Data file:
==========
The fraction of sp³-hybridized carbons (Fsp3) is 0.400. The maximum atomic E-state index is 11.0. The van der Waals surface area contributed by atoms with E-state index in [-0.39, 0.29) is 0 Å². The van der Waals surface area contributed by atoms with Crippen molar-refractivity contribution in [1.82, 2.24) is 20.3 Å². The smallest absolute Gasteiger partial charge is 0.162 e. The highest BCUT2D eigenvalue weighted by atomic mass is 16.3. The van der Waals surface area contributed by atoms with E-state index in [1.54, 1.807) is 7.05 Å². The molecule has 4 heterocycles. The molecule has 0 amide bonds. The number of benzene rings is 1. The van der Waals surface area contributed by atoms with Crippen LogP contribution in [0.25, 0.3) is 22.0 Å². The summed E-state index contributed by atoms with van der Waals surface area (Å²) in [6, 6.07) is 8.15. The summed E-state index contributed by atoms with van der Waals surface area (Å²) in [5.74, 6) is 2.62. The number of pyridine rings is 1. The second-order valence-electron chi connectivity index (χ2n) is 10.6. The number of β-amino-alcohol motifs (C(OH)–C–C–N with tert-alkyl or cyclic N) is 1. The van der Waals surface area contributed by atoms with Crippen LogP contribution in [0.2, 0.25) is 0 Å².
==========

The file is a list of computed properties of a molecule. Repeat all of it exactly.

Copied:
The fraction of sp³-hybridized carbons (Fsp3) is 0.400. The maximum atomic E-state index is 11.0. The van der Waals surface area contributed by atoms with E-state index in [-0.39, 0.29) is 0 Å². The van der Waals surface area contributed by atoms with Crippen molar-refractivity contribution in [1.82, 2.24) is 20.3 Å². The smallest absolute Gasteiger partial charge is 0.162 e. The highest BCUT2D eigenvalue weighted by atomic mass is 16.3. The van der Waals surface area contributed by atoms with E-state index in [1.54, 1.807) is 7.05 Å². The molecule has 4 heterocycles. The molecule has 0 amide bonds. The number of benzene rings is 1. The van der Waals surface area contributed by atoms with Crippen LogP contribution in [0.25, 0.3) is 22.0 Å². The summed E-state index contributed by atoms with van der Waals surface area (Å²) in [6, 6.07) is 8.15. The summed E-state index contributed by atoms with van der Waals surface area (Å²) in [5.74, 6) is 2.62. The number of pyridine rings is 1. The second-order valence-electron chi connectivity index (χ2n) is 10.6. The number of β-amino-alcohol motifs (C(OH)–C–C–N with tert-alkyl or cyclic N) is 1. The van der Waals surface area contributed by atoms with Crippen LogP contribution in [0.2, 0.25) is 0 Å².